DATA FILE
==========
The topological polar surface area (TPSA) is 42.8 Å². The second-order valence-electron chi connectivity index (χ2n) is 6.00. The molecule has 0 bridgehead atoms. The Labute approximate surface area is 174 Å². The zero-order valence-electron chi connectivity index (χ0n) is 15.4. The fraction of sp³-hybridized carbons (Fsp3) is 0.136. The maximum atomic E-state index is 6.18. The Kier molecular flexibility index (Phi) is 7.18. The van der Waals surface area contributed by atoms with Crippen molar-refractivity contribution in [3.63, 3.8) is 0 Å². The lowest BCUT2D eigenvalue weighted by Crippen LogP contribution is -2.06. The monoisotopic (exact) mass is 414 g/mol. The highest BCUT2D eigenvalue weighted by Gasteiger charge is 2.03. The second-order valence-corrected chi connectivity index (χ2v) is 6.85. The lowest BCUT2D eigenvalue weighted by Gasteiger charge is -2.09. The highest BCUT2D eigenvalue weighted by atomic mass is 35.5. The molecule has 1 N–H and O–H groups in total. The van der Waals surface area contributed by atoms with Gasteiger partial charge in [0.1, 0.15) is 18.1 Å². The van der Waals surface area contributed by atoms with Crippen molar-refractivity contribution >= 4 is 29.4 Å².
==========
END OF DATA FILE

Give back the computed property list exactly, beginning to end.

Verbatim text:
The topological polar surface area (TPSA) is 42.8 Å². The second-order valence-electron chi connectivity index (χ2n) is 6.00. The molecule has 0 bridgehead atoms. The Labute approximate surface area is 174 Å². The zero-order valence-electron chi connectivity index (χ0n) is 15.4. The fraction of sp³-hybridized carbons (Fsp3) is 0.136. The maximum atomic E-state index is 6.18. The Kier molecular flexibility index (Phi) is 7.18. The van der Waals surface area contributed by atoms with Crippen molar-refractivity contribution in [3.63, 3.8) is 0 Å². The lowest BCUT2D eigenvalue weighted by Crippen LogP contribution is -2.06. The monoisotopic (exact) mass is 414 g/mol. The highest BCUT2D eigenvalue weighted by Gasteiger charge is 2.03. The second-order valence-corrected chi connectivity index (χ2v) is 6.85. The lowest BCUT2D eigenvalue weighted by Gasteiger charge is -2.09. The highest BCUT2D eigenvalue weighted by atomic mass is 35.5. The molecule has 1 N–H and O–H groups in total. The van der Waals surface area contributed by atoms with Gasteiger partial charge in [0.1, 0.15) is 18.1 Å². The van der Waals surface area contributed by atoms with Crippen molar-refractivity contribution >= 4 is 29.4 Å².